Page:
My “Get To Do” List


Do you find you have a strong attachment to your planner or to your “to-do” list? If you are anything like me, it’s probably equivalent to one of your best friends.

Just consider it. It guides you through your day, and saves you from those embarrassing moments of missed deadlines, forgotten birthdays, or late rent payments. It greets you every morning, and brings you unmatched joy when it somehow turns up blank. It is a constant, continual reminder that you are needed somewhere, to accomplish something.

However, at times, they feel endless.

Work. Class. Soccer Practice. Oil Change. Mow the lawn. Dance recital. Pay bills.
Call family. PTA meeting. See the doctor. Grocery Shop. Laundry. Sleep.

Seem familiar?

If you find yourself overcommitted at times, chances are you might feel frustrated, upset, or overwhelmed. With so much going on, we sacrifice the rest and relaxation we need to perform at our best. We long for days with no commitments, and the freedom to change how we spend our time.

The next time you begin to feel this way, I’d like to encourage you to shift into a perspective of gratitude. Instead of a “to-do” list, consider it a “Get-to-Do” list. When the list gets long or the planner gets full, take a second to run through it, and consider the hidden joys that each chore holds. Consider the above list, shifted under this new light:

Work -> I get to be employed, when so many are searching for jobs.
Class -> I get to pursue an education that will set me up for future success.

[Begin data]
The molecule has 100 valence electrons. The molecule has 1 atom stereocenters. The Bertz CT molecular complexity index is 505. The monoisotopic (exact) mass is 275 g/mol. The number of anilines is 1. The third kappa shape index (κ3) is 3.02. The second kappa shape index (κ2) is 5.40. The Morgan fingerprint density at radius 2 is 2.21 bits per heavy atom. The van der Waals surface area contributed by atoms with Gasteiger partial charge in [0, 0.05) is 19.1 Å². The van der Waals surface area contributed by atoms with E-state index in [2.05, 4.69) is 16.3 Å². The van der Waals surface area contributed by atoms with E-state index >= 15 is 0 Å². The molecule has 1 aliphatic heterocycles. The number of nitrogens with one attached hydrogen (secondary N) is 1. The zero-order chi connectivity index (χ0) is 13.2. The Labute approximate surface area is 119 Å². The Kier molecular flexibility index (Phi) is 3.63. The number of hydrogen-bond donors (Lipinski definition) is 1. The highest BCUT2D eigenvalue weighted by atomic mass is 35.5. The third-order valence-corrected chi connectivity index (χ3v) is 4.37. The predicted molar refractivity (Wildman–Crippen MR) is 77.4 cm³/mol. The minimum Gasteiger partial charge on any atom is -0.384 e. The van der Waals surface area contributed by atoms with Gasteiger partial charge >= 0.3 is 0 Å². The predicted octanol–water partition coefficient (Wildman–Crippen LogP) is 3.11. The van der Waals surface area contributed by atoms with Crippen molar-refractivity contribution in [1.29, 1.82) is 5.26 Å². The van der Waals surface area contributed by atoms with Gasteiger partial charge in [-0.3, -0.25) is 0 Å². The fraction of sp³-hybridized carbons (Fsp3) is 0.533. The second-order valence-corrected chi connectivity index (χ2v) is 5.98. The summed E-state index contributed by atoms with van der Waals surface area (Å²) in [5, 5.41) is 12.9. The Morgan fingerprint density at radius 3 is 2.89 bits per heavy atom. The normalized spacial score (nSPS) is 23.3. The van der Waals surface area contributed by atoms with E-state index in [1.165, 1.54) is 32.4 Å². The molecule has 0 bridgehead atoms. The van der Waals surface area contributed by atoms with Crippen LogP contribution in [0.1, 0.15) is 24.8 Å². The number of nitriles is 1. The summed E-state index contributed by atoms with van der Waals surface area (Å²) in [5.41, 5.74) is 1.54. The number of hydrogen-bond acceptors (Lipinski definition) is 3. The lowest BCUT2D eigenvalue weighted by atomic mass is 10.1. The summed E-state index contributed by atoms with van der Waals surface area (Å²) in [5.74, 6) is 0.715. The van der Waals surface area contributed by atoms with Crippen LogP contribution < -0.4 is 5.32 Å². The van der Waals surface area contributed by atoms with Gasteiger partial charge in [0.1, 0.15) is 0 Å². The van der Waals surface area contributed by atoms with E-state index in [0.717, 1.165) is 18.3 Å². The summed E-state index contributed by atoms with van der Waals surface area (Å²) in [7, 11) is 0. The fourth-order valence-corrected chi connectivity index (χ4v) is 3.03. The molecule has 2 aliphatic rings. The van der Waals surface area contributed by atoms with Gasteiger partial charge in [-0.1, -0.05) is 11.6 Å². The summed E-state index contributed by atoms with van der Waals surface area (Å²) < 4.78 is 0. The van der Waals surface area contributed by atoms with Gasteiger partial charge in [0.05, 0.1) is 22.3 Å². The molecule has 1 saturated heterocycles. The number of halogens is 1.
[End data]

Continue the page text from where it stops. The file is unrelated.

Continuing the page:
Soccer Practice -> I get to have children that are healthy and active.
Oil Change -> I get to own a reliable vehicle.
Mow the lawn -> I get to have a safe place to call home.
Dance recital -> I get to watch my children follow their dreams.
Pay bills -> I get to have electricity, showers, and a warm home.
Call family ->  I get to own the technology that allows me to talk to those I love.
PTA meeting -> I get to have the time to be involved in my children’s education.
See the doctor -> I get to live in a country where healthcare is available.
Grocery shop -> I get to go to the store, instead of collecting my own dinner.
Laundry -> I get to have a closet of clothes that fit me well and keep me warm.
Sleep -> I get to have a clean and comfortable bed to lay in every night.

If you find yourself slipping into a habit of complaining about your busy schedule, this could be your cue to take a step back. Reevaluate those areas in your life that are causing you stress, and look for silver linings among the dark clouds. Be excited for all of the daily opportunities in your life. Chances are, one day you might miss them.

So, what do you get to do this week?



Shelby Allen serves as a Marketing Intern for LeaderShape. She is a 23-year-old Okie who enjoys dancing, travel, campus life, jigsaw puzzles, and summertime. Post-graduation, she hopes to continue encouraging and leading others to live in possibility.

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